Our view: Steamboat needs to embrace tourism
As summer begins to wind down in the Yampa Valley, the community discussion surrounding summer tourism is still simmering. A large number of letters to the editor on this topic have been published in the Steamboat Pilot & Today over the past several weeks with locals voicing their opinions on both sides of the issue.
Some people are asking whether Steamboat has reached its limit for hosting festivals and special events in the summer while others are reminding people of what Steamboat was like when it virtually shut down for a half a year after the ski mountain closed.
The debate is a healthy one, and we’re glad Steamboat is the kind of place where people engage in constructive discussions about issues that matter. We also believe it’s important for community leaders to listen to input from local citizens and look for ways to mitigate the impact summer tourism may be having on the lives of those who live and work here.
This debate comes down to the fact that Steamboat’s economic vitality is tied to tourism. The money visitors spend here supports the infrastructure and amenities we enjoy as residents.
As long as the city derives its revenue from sales tax dollars, we must find ways to attract tourists to Steamboat during all seasons of the year, but that doesn’t mean there can’t be some foresight given to spreading out festivals over multiple weekends and ensuring that event organizers have a plan in place for trash pickup and traffic control.
Ultimately, we believe it’s vital to Steamboat Springs’ future that the city continue to invest in the Steamboat Springs Chamber Resort Association’s summer marketing efforts.
In 2017, the Chamber’s marketing budget was $750,000, up from $613,000 in 2007 but considerably less than the summer marketing dollars spent by other mountain towns. Special event funding in Steamboat Springs has remained constant since 2008 at $100,000 a year.
A few more events were added to this summer’s line-up but efforts were made by chamber leaders to focus on increasing tourism in the months of June and September when visitor numbers are traditionally lower than the busier months of July and August.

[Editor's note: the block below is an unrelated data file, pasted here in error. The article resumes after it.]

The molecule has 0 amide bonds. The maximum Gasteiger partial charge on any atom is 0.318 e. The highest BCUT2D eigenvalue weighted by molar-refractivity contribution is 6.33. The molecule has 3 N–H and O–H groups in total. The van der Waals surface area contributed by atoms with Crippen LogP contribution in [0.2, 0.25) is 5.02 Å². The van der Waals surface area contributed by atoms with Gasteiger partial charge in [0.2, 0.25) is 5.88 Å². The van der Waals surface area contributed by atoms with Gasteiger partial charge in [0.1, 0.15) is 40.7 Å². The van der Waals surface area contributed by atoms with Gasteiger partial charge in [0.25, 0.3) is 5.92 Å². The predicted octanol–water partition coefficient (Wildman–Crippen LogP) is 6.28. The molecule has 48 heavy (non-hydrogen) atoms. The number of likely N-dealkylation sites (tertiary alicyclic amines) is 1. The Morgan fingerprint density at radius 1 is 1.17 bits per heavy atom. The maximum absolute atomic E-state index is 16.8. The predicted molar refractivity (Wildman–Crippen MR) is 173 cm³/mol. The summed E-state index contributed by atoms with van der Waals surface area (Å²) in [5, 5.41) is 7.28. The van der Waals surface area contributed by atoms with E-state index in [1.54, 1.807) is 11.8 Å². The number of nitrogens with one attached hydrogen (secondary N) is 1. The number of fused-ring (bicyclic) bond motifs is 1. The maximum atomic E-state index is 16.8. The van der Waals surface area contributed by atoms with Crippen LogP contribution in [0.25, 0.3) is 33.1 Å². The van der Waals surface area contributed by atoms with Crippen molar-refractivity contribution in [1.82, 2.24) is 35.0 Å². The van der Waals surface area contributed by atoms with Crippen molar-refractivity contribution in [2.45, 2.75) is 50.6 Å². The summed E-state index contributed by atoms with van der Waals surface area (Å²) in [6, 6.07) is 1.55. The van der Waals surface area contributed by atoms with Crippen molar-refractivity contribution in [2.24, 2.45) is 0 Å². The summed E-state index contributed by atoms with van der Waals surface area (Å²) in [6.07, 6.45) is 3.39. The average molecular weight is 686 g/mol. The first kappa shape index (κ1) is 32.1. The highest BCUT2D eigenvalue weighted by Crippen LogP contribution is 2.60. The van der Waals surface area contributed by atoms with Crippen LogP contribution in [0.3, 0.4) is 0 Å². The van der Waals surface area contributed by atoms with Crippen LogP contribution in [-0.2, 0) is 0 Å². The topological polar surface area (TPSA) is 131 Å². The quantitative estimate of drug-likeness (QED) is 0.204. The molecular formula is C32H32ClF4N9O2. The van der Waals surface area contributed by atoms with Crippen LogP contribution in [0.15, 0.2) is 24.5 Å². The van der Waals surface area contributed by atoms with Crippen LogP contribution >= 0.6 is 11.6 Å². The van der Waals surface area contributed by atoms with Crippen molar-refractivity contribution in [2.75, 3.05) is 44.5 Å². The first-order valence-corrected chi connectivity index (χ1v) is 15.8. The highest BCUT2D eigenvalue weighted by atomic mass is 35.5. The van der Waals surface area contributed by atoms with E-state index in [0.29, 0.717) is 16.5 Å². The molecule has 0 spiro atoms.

Lodging occupancy numbers provided by DestiMetrics show that paid occupancy (or rooms booked) in Steamboat Springs was down 6 percent in May, down 4 percent in June and up 4 percent in July. Preliminary projections show occupancy is pacing up 8 percent in August.
Based on these statistics, it appears that tourism has increased slightly this summer, but there has not been a visitor boom by any means.
And it’s also important to remember how our communities benefit from an influx of visitors.
According to a study conducted by Dean Runyan Associates, travel spending in Routt County amounted to $387 million in 2016, which equated to $14.3 million in tax revenue. The study also pointed out that tourism in Routt County supports 4,000 jobs and a total annual payroll of $178.5 million.
We don’t believe, as some have stated, that Steamboat is being loved to death. We think Steamboat is an amazing place to visit, and more and more people are discovering what our community has to offer. And like many of us, people come for the skiing and then discover the beauty of the summer, and it’s hard to keep them from coming back, again and again. And for that, we should be grateful.
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